Cuban President Diaz-Canel is Panic-Striken by the Word Ukraine

Cuban president Díaz-Canel said he rejected “imperial aggressiveness,” but in reference to the United States and not to Russia. (EFE/Yander Zamora/File)

14ymedio bigger14ymedio, Havana, 8 March 2022 — “We unambiguously oppose the use of force against any state,” Miguel Diaz-Canel said on Monday in a speech in which he managed not to mention Ukraine once. The Cuban president, who was closing the 2021 results assessment meeting of the Ministry of Culture, spoke of the war that is being waged in Eastern Europe from a peculiar point of view according to which NATO “has established an offensive military siege against Russia,” but the invaded country is not even worth mentioning.

Díaz-Canel was neither as energetic nor as fervent  — presumably as a matter of character — as his Venezuelan colleague Nicolás Maduro in defending Moscow, but he did leave some striking moments. One of them occurred when he equated Russia with Cuba because of the sanctions that both countries suffer from the United States, the only party responsible that he identified.

“As a small country we understand it better than anyone, besieged for more than 60 years. Under constant threat we have suffered from state terrorism, military aggression, bacteriological warfare and a brutal blockade, and we are absolutely clear about the value of principles of international norm that serve as protection against unilateralism, imperialism, hegemonism and attempts to overcome developing countries,” he argued.

For the Cuban president, Russia is suffering from the “media aggressiveness” that the island has also had to experience for decades, although he said he trusts “that the people continue to be aware of these events in the difficult effort to distinguish truth from manipulation.”

Russia’s attack on Ukraine – which he never mentioned – comes to be, in the words of the Cuban president, the response to NATO’s provocation for having established that supposed military siege that he did mention.

In the 1990s, NATO agreed with the Soviet Union that it would not expand eastward beyond its enlargement after German reunification. The independence of different countries of the former Soviet orbit changed the paradigm and the Alliance currently defends that each of them has the right to decide which course they want to take, something that Russia rejects by clinging to that pact of three decades ago.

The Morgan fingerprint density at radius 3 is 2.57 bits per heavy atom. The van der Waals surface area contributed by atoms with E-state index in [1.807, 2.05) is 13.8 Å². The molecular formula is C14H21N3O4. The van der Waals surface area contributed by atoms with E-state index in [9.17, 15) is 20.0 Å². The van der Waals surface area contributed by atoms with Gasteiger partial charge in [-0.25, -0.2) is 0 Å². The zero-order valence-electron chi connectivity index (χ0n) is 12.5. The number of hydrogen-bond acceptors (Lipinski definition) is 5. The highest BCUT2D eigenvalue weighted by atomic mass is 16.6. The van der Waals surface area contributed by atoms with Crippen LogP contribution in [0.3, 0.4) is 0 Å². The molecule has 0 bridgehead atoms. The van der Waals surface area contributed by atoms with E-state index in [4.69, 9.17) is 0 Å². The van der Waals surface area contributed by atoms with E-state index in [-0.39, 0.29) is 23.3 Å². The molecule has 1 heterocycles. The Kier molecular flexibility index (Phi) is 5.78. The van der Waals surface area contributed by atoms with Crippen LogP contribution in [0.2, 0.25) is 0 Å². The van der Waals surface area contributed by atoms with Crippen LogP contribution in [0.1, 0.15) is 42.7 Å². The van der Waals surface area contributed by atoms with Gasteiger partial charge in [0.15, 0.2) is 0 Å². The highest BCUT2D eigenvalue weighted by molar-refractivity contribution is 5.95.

Diaz-Canel adhered to this argument in his speech, defending that there is a “consistent effort by the United States Government to expand its military and hegemonic domain” around the Russian border. “To think that Russia would remain defenseless in the face of NATO’s offensive military siege is, to say the least, irresponsible. They have put that country in an extreme situation,” defends the president.

Díaz-Canel also negated the European Union (EU) by undermining its decision-making and intervention capacity despite the fact that, in an unprecedented move, the twenty-seven members of the EU have agreed on express times (decisions which in the EU must be taken unanimously, hence the slowness of its machinery) to apply sanctions and measures that even put its own citizens at risk, as Russia has threatened to leave them without gas. On the European continent, which does not have hydrocarbon deposits, only two countries, mainly Spain and also Italy, supply their fuel needs with through pipelines from other countries. This Tuesday in Brussels, they are studying how to cut that sector’s dependence on Russia.